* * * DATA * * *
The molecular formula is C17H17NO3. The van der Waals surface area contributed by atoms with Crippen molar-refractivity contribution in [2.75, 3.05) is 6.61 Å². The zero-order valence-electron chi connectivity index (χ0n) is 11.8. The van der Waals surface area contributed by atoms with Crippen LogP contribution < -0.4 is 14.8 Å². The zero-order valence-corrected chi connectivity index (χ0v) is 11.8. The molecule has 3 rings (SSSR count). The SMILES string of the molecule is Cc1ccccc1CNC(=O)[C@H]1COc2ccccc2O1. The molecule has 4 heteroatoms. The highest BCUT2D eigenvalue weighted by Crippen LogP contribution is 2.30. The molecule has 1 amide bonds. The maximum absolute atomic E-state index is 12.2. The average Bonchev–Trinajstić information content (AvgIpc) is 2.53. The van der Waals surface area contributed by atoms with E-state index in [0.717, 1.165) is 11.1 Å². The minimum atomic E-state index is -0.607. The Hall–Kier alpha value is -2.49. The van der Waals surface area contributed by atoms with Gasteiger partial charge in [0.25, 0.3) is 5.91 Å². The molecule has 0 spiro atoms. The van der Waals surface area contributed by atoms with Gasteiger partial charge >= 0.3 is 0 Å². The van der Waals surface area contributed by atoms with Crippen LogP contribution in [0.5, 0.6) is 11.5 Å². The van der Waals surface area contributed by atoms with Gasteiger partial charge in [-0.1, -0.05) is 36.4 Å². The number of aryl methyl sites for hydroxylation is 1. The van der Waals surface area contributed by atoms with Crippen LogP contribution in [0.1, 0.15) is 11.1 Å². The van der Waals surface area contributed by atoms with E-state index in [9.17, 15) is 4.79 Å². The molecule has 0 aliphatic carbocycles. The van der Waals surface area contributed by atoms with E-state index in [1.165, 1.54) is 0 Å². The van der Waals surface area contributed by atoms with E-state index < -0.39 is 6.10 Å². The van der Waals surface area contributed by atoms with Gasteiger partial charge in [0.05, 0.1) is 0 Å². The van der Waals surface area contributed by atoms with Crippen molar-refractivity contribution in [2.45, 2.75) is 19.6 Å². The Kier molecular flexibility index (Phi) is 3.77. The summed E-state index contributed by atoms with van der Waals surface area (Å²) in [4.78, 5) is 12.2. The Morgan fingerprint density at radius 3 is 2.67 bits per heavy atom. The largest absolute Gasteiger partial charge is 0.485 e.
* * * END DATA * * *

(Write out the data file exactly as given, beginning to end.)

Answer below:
The molecular formula is C17H17NO3. The van der Waals surface area contributed by atoms with Crippen molar-refractivity contribution in [2.75, 3.05) is 6.61 Å². The zero-order valence-electron chi connectivity index (χ0n) is 11.8. The van der Waals surface area contributed by atoms with Crippen LogP contribution < -0.4 is 14.8 Å². The zero-order valence-corrected chi connectivity index (χ0v) is 11.8. The molecule has 3 rings (SSSR count). The SMILES string of the molecule is Cc1ccccc1CNC(=O)[C@H]1COc2ccccc2O1. The molecule has 4 heteroatoms. The highest BCUT2D eigenvalue weighted by Crippen LogP contribution is 2.30. The molecule has 1 amide bonds. The maximum absolute atomic E-state index is 12.2. The average Bonchev–Trinajstić information content (AvgIpc) is 2.53. The van der Waals surface area contributed by atoms with E-state index in [0.717, 1.165) is 11.1 Å². The minimum atomic E-state index is -0.607. The Hall–Kier alpha value is -2.49. The van der Waals surface area contributed by atoms with Gasteiger partial charge in [0.25, 0.3) is 5.91 Å². The molecule has 0 spiro atoms. The van der Waals surface area contributed by atoms with Gasteiger partial charge >= 0.3 is 0 Å². The van der Waals surface area contributed by atoms with Crippen LogP contribution in [0.5, 0.6) is 11.5 Å². The van der Waals surface area contributed by atoms with Gasteiger partial charge in [-0.1, -0.05) is 36.4 Å². The number of aryl methyl sites for hydroxylation is 1. The van der Waals surface area contributed by atoms with Crippen LogP contribution in [0.1, 0.15) is 11.1 Å². The van der Waals surface area contributed by atoms with E-state index in [9.17, 15) is 4.79 Å². The molecule has 0 aliphatic carbocycles. The van der Waals surface area contributed by atoms with E-state index in [1.165, 1.54) is 0 Å². The van der Waals surface area contributed by atoms with E-state index < -0.39 is 6.10 Å². The van der Waals surface area contributed by atoms with Gasteiger partial charge in [0.05, 0.1) is 0 Å². The van der Waals surface area contributed by atoms with Crippen molar-refractivity contribution in [2.45, 2.75) is 19.6 Å². The Kier molecular flexibility index (Phi) is 3.77. The summed E-state index contributed by atoms with van der Waals surface area (Å²) in [4.78, 5) is 12.2. The Morgan fingerprint density at radius 3 is 2.67 bits per heavy atom. The largest absolute Gasteiger partial charge is 0.485 e.